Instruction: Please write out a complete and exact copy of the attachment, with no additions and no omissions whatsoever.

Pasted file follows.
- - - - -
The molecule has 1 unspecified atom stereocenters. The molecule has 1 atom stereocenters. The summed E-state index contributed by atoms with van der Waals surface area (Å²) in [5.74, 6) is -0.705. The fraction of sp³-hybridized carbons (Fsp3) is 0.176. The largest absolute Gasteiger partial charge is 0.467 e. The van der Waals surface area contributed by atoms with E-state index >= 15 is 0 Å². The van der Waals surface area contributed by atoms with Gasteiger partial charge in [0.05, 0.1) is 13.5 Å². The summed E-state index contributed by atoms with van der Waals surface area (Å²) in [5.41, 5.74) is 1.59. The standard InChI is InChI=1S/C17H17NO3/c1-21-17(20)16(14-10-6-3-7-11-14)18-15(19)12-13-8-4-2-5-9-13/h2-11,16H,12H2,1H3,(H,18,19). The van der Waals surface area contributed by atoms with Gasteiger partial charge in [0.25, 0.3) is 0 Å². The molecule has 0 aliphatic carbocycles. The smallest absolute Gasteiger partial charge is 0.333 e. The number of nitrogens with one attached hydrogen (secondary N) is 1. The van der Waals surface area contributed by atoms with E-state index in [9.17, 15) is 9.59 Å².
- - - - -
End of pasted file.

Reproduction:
The molecule has 1 unspecified atom stereocenters. The molecule has 1 atom stereocenters. The summed E-state index contributed by atoms with van der Waals surface area (Å²) in [5.74, 6) is -0.705. The fraction of sp³-hybridized carbons (Fsp3) is 0.176. The largest absolute Gasteiger partial charge is 0.467 e. The van der Waals surface area contributed by atoms with E-state index >= 15 is 0 Å². The van der Waals surface area contributed by atoms with Gasteiger partial charge in [0.05, 0.1) is 13.5 Å². The summed E-state index contributed by atoms with van der Waals surface area (Å²) in [5.41, 5.74) is 1.59. The standard InChI is InChI=1S/C17H17NO3/c1-21-17(20)16(14-10-6-3-7-11-14)18-15(19)12-13-8-4-2-5-9-13/h2-11,16H,12H2,1H3,(H,18,19). The van der Waals surface area contributed by atoms with Gasteiger partial charge in [0.25, 0.3) is 0 Å². The molecule has 0 aliphatic carbocycles. The smallest absolute Gasteiger partial charge is 0.333 e. The number of nitrogens with one attached hydrogen (secondary N) is 1. The van der Waals surface area contributed by atoms with E-state index in [9.17, 15) is 9.59 Å².